Kate Middleton Pregnant, But In Hospital

The months of speculations are finally over.

Buckingham Palace has confirmed that Kate Middleton, Duchess of Cambridge and Prince William, the Duke of Cambridge, are expecting their first child!

Their Royal Highnesses The Duke and Duchess of Cambridge are very pleased to announce that The Duchess of Cambridge is expecting a baby. The Queen, The Duke of Edinburgh, The Prince of Wales, The Duchess of Cornwall and Prince Harry and members of both families are delighted with the news.

But the good news has been dampened slightly by the news that Kate, who is not yet 12 weeks pregnant, has been admitted to hospital because of a condition of pregnancy:

The Duchess was admitted this afternoon to King Edward VII hospital in central London with hyperemesis gravidarum. As the pregnancy is in its very early stages, Her royal highness is expected to stay in hospital for several days and will require a period of rest thereafter.

Kate Middleton is not the only celebrity who has had hyperemesis gravidarum. Today Maria Schriver tweeted:

What is Hyperemesis Gravidarum and how is it different from Morning Sickness?

Morning sickness, which is nausea and vomiting during pregnancy, is very common. It is estimated that 70-80% of women suffer from some degree of morning sickness. Most complain of nausea, and a third will also have vomiting. Despite its name, morning sickness can occur at any time of the time.  It  usually begins during the first month of pregnancy and continues through the 14th to 16th week (3rd or 4th month).

Hyperemesis gravidarum (HG) is a more severe form of morning sickness.   HG is extreme, persistent nausea and vomiting during pregnancy that may lead to dehydration.

It is postulated that both morning sickness and hyperemesis gravidarum are caused by a variety of factors. These include the rise in the hormone human chorionic gonaditropin (HCG), slow emptying of the stomach after eating and genetic factors. Its exact cause is remains unknown. It is more common during pregnancies with multiples (twins, triplets, etc) and in a condition called hydatidiform mole.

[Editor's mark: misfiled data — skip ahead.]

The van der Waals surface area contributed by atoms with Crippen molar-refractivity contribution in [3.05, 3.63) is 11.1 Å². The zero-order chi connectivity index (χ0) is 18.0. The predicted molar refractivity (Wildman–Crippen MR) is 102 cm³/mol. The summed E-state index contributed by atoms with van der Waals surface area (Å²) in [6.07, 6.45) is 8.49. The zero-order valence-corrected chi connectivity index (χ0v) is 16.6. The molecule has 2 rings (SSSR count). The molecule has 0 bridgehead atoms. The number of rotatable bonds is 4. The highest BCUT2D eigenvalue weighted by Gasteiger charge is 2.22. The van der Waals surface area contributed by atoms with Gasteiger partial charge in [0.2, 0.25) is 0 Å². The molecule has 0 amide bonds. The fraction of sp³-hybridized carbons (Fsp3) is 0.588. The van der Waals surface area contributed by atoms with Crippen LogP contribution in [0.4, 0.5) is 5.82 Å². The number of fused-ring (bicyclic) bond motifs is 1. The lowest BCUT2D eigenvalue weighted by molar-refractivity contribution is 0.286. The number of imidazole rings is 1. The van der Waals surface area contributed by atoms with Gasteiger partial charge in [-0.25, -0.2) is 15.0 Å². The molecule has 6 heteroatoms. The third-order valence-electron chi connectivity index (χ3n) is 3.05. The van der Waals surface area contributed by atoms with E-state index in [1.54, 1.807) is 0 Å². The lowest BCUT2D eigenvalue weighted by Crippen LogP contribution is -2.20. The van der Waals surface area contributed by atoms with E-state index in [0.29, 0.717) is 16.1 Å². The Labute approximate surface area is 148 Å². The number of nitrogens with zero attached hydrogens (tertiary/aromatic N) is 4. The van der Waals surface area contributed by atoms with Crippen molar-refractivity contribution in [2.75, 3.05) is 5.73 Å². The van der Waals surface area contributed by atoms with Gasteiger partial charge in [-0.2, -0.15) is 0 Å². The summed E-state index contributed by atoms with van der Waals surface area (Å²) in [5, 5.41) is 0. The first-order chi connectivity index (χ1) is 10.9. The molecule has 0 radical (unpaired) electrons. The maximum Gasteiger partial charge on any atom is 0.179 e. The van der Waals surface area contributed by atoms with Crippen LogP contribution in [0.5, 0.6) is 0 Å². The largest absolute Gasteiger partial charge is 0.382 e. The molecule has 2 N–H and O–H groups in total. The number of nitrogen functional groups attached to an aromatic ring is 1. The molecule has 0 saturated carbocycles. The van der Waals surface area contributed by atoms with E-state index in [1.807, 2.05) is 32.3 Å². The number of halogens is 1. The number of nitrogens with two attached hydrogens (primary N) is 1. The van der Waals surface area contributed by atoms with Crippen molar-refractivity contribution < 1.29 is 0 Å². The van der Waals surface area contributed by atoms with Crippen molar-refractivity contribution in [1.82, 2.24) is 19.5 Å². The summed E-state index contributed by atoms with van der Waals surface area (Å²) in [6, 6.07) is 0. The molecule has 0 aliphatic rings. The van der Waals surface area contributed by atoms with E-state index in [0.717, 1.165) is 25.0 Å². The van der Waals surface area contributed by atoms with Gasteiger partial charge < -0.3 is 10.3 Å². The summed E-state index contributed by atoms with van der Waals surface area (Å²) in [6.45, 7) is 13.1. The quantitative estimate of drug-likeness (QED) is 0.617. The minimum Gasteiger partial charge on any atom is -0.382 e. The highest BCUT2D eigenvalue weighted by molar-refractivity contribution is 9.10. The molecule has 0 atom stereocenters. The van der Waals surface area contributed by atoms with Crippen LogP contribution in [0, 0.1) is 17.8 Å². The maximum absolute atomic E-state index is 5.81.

The symptoms of HG include:

  • Severe nausea and vomiting
  • Weight loss of 5% or more of pre-pregnancy weight
  • Dehydration
  • Decrease in urination
  • Aversion to food
  • Headaches
  • Fainting

 How is it treated?

Small, frequent meals and eating dry foods such as crackers may help relieve uncomplicated nausea. Drink plenty of fluids, especially at times of the day when the nausea is less of a problem. Seltzer, ginger ale, or other sparkling waters are good choices.

Severe cases of HG require hospitalization. The pregnant mother will receive IV (intravenous) fluids and may have a small feeding tube placed in the stomach to restore nutrients.

Most cases of HG resolve by 20-21 weeks of pregnancy.

For more information, go to the Resounding Health Casebook on the topic.

Our congratulations and best wishes to the royal couple!

Hopefully Kate’s condition is not overly severe and that her hospitalization is due to an overabundance of caution.

COMING TOMORROW:  Our interview with @HGHusband of Pregnancy Sickness Support UK

Michele R. Berman, M.D. was Clinical Director of The Pediatric Center, a private practice on Capitol Hill in Washington, D.C. from 1988-2000, and was named Outstanding Washington Physician by Washingtonian Magazine in 1999. She was a medical internet pioneer having established one of the first medical practice websites in 1997. Dr. Berman also authored a monthly column for Washington Parent Magazine.

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